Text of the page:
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More important is the question:

Would you enjoy playing a game where you never grew in power? Never got to see your skills/stats rise, learn new spells, or get some new cyber laid inside of you to make you faster/stronger/etc?

Perhaps that's a bit extreme....

Would you enjoy a game where you knew you'd start out weaker than average (Say as weak as the Archetypes or weaker) and would never get more than 50 karma to spend?

I can honestly say that I don't think I've ever played in any other game. I don't think I've had a character get more than 35 karma total. My longest lived character only lasted about a year, though.

While gamemastering, I don't think I've given out more than 50 karma. All of the characters that are made for my games use the rules for char gen (rating 6, avail 8, etc.) as published in the books subject to my rulings (like I often allow specific, well expained items with availibilities over 8 if asked about them). These characters usually get about 35 - 50 karma, and usually they only tweak skills a small amount before we either (a) make new characters or (b) the year is up and we all break to go home for a while (we play at school).

-- dash --

I don't play Everquest style where my only point in life is getting more ph4t l00t and uber stats. I play to immerse myself in a world, a setting that I can't get enough of. The interactions between shady criminal people, the barely lit foreboding alleys, the intrigue of the GMs plot... Sure it's fun to have that new toy you were drooling over, but it's nothing, really.
I've enjoyed playing a game where I didn't advance in karma at all, but merely opened up bits of the storyline each game session. It was probably my favorite SR game yet.

I also enjoyed a game where I started low-power and advanced slowly. I don't even know if we got up to 50 karma each over the life of the game (@5 months, I think). The story was solid and the characters were interesting. This was probably my second-favorite campaign.

In my first SR2 campaign, I played a VERY powerful character who received tons of karma & nuyen, as well as access to whatever goodies I could find in a book. The game itself was mediocre, though I had constant opportunities for rapid advancement. It was way too much about how powerful you were compared to last session (and compared to the other characters). The game was not anywhere near enough about the storyline or character development/interaction. The best thing to come out of it was that it got me back into the game and it opened my eyes to what I really cared about in a game.

There have been others, but those three are most representative of the debate.
Sphynx - That was not the discussion in the other thread and no one except you stated that development was blocked at 50 or that characters started weaker than average (and btw Archetypes are average not weaker than average by definition and by game mechanics). There are a number of ways players can grow in power without getting a single point of karma and you're the only one who seems to think the two are linked.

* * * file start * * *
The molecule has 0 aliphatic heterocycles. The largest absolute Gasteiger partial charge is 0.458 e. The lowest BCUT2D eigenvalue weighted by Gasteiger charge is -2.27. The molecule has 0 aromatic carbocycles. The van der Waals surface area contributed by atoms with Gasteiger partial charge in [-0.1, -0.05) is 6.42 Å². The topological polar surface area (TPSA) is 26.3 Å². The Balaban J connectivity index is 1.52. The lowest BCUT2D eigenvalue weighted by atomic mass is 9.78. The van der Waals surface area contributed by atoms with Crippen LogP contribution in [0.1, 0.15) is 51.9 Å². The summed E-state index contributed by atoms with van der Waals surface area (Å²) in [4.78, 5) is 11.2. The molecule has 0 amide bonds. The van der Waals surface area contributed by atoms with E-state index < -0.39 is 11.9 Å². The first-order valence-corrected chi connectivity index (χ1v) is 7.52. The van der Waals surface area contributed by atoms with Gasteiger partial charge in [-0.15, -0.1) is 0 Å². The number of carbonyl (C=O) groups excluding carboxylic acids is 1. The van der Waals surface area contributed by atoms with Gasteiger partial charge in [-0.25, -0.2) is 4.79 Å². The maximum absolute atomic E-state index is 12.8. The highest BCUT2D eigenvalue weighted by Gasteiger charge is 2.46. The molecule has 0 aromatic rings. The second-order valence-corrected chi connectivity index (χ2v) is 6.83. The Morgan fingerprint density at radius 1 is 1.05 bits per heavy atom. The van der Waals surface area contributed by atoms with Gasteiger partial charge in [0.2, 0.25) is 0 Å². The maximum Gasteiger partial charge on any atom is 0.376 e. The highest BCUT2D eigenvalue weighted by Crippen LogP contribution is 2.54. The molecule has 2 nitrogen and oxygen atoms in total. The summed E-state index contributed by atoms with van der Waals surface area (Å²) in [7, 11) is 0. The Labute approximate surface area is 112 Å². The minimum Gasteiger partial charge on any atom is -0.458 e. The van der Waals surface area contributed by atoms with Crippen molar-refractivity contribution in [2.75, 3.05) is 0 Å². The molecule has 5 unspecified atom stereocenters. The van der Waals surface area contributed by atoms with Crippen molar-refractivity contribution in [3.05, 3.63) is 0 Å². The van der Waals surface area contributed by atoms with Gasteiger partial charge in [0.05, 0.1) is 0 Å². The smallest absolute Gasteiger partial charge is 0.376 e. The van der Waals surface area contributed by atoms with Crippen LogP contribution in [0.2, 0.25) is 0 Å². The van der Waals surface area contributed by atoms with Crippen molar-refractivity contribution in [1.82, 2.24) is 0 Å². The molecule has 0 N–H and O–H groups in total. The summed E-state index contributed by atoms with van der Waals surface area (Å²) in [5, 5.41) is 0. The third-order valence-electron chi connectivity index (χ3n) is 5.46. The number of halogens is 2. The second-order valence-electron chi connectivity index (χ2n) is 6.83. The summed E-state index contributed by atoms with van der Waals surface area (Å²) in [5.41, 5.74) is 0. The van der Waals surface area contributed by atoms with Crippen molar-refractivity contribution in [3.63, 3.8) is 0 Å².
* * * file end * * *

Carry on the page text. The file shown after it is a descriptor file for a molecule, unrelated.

The true question is - what would you as a player prefer?

a) a low-karma campaign with a lot of character interaction, story-oriented character development and group dynamics.
b) a campaign where karma/cash advancement is at least as important as character and story development.
c) a campaign where karma/cash advancement is the priority over story-based character development.
Here's a question. What makes the Archetypes in the book weak? Are starting characters weaker than average if they are generated per the rules? How about 50 karma characters? Are those weak too?

I think the confusion here comes from your scenario experiences. If the game difficulty level is tailored to the characters power level, then they aren't weak.

Sure, if your starting characters are trying to take down a top-notch Ares R&D facility that's in the middle of nowhere and packed full of mil-spec baddies, then yes, you are woefully underprepared. But I think that has more to do with gear than with lack of "power".

But not all runs have to be like that.

Don't get me wrong, I enjoy spending karma, but it's more fun just using my skills/abilities and being effective. Once you reach the point where you can consistantly accomplish your tasks effectively, karma advancement becomes almost moot.
It dosn't have to be a choice. Anyone can work the money and the karma and the advancement right into the ritch story, if the game is going to be dedicated and long term. If a game is just a one shot, or a pick up game. Who cares anyway?
No. I like advancing.